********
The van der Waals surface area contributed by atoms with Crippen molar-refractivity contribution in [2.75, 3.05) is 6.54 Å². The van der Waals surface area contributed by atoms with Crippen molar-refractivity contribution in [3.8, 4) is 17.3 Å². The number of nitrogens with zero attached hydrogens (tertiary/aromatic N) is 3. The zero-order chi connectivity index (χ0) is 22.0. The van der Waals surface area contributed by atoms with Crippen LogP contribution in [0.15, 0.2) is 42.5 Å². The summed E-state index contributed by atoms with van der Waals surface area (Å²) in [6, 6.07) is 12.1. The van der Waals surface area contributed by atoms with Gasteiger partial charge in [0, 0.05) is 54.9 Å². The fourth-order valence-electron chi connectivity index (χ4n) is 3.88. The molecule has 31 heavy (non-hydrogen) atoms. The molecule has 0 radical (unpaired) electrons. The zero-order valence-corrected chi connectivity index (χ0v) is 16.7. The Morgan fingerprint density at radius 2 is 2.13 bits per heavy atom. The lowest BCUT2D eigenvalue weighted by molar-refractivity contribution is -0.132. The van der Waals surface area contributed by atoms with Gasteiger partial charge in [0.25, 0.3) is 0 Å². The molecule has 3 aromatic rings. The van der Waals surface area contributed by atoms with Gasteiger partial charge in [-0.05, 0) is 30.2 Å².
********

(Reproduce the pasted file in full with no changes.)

The van der Waals surface area contributed by atoms with Crippen molar-refractivity contribution in [2.75, 3.05) is 6.54 Å². The van der Waals surface area contributed by atoms with Crippen molar-refractivity contribution in [3.8, 4) is 17.3 Å². The number of nitrogens with zero attached hydrogens (tertiary/aromatic N) is 3. The zero-order chi connectivity index (χ0) is 22.0. The van der Waals surface area contributed by atoms with Crippen LogP contribution in [0.15, 0.2) is 42.5 Å². The summed E-state index contributed by atoms with van der Waals surface area (Å²) in [6, 6.07) is 12.1. The van der Waals surface area contributed by atoms with Gasteiger partial charge in [0, 0.05) is 54.9 Å². The fourth-order valence-electron chi connectivity index (χ4n) is 3.88. The molecule has 31 heavy (non-hydrogen) atoms. The molecule has 0 radical (unpaired) electrons. The zero-order valence-corrected chi connectivity index (χ0v) is 16.7. The Morgan fingerprint density at radius 2 is 2.13 bits per heavy atom. The lowest BCUT2D eigenvalue weighted by molar-refractivity contribution is -0.132. The van der Waals surface area contributed by atoms with Gasteiger partial charge in [0.25, 0.3) is 0 Å². The molecule has 3 aromatic rings. The van der Waals surface area contributed by atoms with Gasteiger partial charge in [-0.05, 0) is 30.2 Å².